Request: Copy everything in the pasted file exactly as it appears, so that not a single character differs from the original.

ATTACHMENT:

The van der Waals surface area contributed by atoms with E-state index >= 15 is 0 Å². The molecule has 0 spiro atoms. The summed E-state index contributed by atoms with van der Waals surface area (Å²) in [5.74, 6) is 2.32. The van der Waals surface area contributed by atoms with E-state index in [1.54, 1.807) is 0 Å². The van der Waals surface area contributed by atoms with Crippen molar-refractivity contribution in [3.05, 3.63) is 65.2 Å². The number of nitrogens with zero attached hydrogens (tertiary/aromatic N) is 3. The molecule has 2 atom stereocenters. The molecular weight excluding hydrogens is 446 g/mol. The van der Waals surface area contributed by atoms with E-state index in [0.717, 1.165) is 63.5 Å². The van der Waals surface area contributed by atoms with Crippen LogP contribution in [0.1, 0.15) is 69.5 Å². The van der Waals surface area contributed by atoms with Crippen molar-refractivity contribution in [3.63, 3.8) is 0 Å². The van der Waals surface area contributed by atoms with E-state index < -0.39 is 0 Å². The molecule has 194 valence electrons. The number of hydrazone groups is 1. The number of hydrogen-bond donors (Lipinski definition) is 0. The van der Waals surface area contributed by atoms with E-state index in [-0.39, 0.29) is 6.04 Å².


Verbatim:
The van der Waals surface area contributed by atoms with E-state index >= 15 is 0 Å². The molecule has 0 spiro atoms. The summed E-state index contributed by atoms with van der Waals surface area (Å²) in [5.74, 6) is 2.32. The van der Waals surface area contributed by atoms with E-state index in [1.54, 1.807) is 0 Å². The van der Waals surface area contributed by atoms with Crippen molar-refractivity contribution in [3.05, 3.63) is 65.2 Å². The number of nitrogens with zero attached hydrogens (tertiary/aromatic N) is 3. The molecule has 2 atom stereocenters. The molecular weight excluding hydrogens is 446 g/mol. The van der Waals surface area contributed by atoms with E-state index in [0.717, 1.165) is 63.5 Å². The van der Waals surface area contributed by atoms with Crippen LogP contribution in [0.1, 0.15) is 69.5 Å². The van der Waals surface area contributed by atoms with Crippen molar-refractivity contribution in [3.63, 3.8) is 0 Å². The van der Waals surface area contributed by atoms with E-state index < -0.39 is 0 Å². The molecule has 194 valence electrons. The number of hydrazone groups is 1. The number of hydrogen-bond donors (Lipinski definition) is 0. The van der Waals surface area contributed by atoms with E-state index in [-0.39, 0.29) is 6.04 Å².